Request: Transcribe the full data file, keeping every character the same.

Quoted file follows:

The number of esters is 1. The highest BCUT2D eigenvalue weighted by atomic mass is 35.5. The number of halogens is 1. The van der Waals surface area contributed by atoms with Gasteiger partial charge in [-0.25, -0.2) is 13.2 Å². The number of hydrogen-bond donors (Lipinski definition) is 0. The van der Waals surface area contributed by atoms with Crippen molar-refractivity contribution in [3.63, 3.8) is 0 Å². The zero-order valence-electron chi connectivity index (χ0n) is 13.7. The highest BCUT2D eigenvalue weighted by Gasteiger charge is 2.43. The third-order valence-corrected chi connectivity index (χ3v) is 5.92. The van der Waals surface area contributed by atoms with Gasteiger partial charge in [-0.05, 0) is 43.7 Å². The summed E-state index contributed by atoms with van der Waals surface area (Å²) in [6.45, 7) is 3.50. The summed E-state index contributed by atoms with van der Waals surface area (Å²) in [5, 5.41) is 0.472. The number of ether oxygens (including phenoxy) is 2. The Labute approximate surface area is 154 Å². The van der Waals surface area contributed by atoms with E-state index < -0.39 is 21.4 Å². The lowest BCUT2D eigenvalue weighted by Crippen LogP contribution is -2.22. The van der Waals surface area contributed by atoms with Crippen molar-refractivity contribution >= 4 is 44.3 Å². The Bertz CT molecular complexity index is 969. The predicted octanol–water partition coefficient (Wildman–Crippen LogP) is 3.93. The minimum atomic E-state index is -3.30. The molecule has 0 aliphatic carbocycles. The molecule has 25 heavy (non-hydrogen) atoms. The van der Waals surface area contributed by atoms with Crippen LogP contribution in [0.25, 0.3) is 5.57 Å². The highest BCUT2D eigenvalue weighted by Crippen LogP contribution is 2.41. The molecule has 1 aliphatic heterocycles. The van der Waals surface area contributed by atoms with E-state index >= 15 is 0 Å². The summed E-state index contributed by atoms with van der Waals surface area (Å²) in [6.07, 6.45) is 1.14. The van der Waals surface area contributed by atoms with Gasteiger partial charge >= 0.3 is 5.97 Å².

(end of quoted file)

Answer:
The number of esters is 1. The highest BCUT2D eigenvalue weighted by atomic mass is 35.5. The number of halogens is 1. The van der Waals surface area contributed by atoms with Gasteiger partial charge in [-0.25, -0.2) is 13.2 Å². The number of hydrogen-bond donors (Lipinski definition) is 0. The van der Waals surface area contributed by atoms with Crippen molar-refractivity contribution in [3.63, 3.8) is 0 Å². The zero-order valence-electron chi connectivity index (χ0n) is 13.7. The highest BCUT2D eigenvalue weighted by Gasteiger charge is 2.43. The third-order valence-corrected chi connectivity index (χ3v) is 5.92. The van der Waals surface area contributed by atoms with Gasteiger partial charge in [-0.05, 0) is 43.7 Å². The summed E-state index contributed by atoms with van der Waals surface area (Å²) in [6.45, 7) is 3.50. The summed E-state index contributed by atoms with van der Waals surface area (Å²) in [5, 5.41) is 0.472. The number of ether oxygens (including phenoxy) is 2. The Labute approximate surface area is 154 Å². The van der Waals surface area contributed by atoms with E-state index < -0.39 is 21.4 Å². The lowest BCUT2D eigenvalue weighted by Crippen LogP contribution is -2.22. The van der Waals surface area contributed by atoms with Crippen molar-refractivity contribution >= 4 is 44.3 Å². The Bertz CT molecular complexity index is 969. The predicted octanol–water partition coefficient (Wildman–Crippen LogP) is 3.93. The minimum atomic E-state index is -3.30. The molecule has 0 aliphatic carbocycles. The molecule has 25 heavy (non-hydrogen) atoms. The van der Waals surface area contributed by atoms with Crippen LogP contribution in [0.25, 0.3) is 5.57 Å². The highest BCUT2D eigenvalue weighted by Crippen LogP contribution is 2.41. The molecule has 1 aliphatic heterocycles. The van der Waals surface area contributed by atoms with E-state index >= 15 is 0 Å². The summed E-state index contributed by atoms with van der Waals surface area (Å²) in [6.07, 6.45) is 1.14. The van der Waals surface area contributed by atoms with Gasteiger partial charge >= 0.3 is 5.97 Å².